With this information, sales representatives can start to craft their own story, relevant to the customer. One that speaks personally. One that avoids the facts they don’t care about, and one that highlights the parts that are interesting. It’s about valuing what's important to the person who is investing their time and money into buying the product or the service.
This isn’t about superficiality.
There is so much space to be authentic, sincere, open, and transparent in a sales approach.
After we listen, we move to telling. Like all skills in life, learning to tell better stories, and thus to create stronger connections, is the result of practice.
Here are some tips:
Center your listener. Who or what are we talking about? Where are we? What’s around us? What can we see? Touch? Smell?
Your objective: to create an interest to enter into the story.
Gucci will take you back to 1966, to Montenapoleone in Milan, and tell you that one day Grace Kelly walked into the shop and received a gift.
Canada Goose puts you directly in the where and what by inviting you to step into their cold rooms: you are the protagonist, and you are now in -27°.
Stories ring true when we see ourselves in them. Providing details and interesting facts can also help your customer to think out of the box: all of a sudden it is not so far from their reality. They, too, can engage with the concepts at play.
In Medicine, this is often shared through patient stories, or even shared success stories from doctors who had to dig deep to find the answers. Product excellence does not stop at its design, or its quantitative impact on the numbers on a patient chart, it is also about the qualitative impact on the patient’s life and their support network.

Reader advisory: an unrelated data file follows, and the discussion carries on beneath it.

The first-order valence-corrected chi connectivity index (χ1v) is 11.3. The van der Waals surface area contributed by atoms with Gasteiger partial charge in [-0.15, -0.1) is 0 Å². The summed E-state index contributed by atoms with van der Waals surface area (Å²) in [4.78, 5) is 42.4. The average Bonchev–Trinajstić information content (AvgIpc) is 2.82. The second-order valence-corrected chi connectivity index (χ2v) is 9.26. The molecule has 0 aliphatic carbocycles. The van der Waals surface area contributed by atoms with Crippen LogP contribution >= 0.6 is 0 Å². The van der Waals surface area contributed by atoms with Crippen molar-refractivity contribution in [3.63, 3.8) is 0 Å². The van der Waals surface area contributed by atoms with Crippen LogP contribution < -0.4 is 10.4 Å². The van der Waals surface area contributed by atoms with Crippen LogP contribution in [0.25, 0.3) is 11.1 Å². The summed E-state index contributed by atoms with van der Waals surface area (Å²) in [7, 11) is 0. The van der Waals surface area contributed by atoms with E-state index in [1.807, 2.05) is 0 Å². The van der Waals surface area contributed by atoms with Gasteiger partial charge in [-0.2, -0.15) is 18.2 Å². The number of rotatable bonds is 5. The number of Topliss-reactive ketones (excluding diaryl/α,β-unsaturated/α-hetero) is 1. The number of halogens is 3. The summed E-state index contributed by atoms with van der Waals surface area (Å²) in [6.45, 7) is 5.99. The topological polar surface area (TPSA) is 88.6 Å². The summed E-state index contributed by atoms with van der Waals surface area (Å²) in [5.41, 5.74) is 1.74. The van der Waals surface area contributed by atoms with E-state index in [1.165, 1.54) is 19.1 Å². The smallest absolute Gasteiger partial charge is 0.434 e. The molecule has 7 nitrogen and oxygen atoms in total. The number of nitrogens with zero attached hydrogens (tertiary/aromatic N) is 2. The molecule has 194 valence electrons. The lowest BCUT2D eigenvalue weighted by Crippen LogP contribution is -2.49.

What you share should be of interest to your listener. The pride in the artisanry and the decisions in the design, or the joy in the gift giving and the magic of caring for someone; different things will inspire different listeners.
Stories can be fun and can leave us wanting more! Does your story have a cliffhanger? Was there a challenge to overcome? Is it hard to source the materials? What incredible ways has the company developed to overcome these challenges? How was the person in the story inspired to find solutions? And what happened?
So much happens behind the scenes, entire organizations work long hours, weeks, months, years, to get to this moment with the customer. And let’s face it, the behind the scenes is always interesting.
Stories have been effective communicators for centuries. Facts remain dry, while stories illuminate our minds, literally. In a sales process, they allow customers to feel what a brand means through pathos (emotion) over logos (logic).
Now, in 2022, stories have an even more potent purpose than before. Having been separated for so long, having the experience of feeling alone, customers are interacting with sales people looking to feel understood. Having been worried about the future, customers are looking for meaningful investments. The interpersonal experience is more central to sales than before, as people are looking for connection.
Integrating your sales strategy with storytelling will humanize you, your brand and all your connections. And it feels good. It feels good to have had a moment of connection and conversation before the day is done.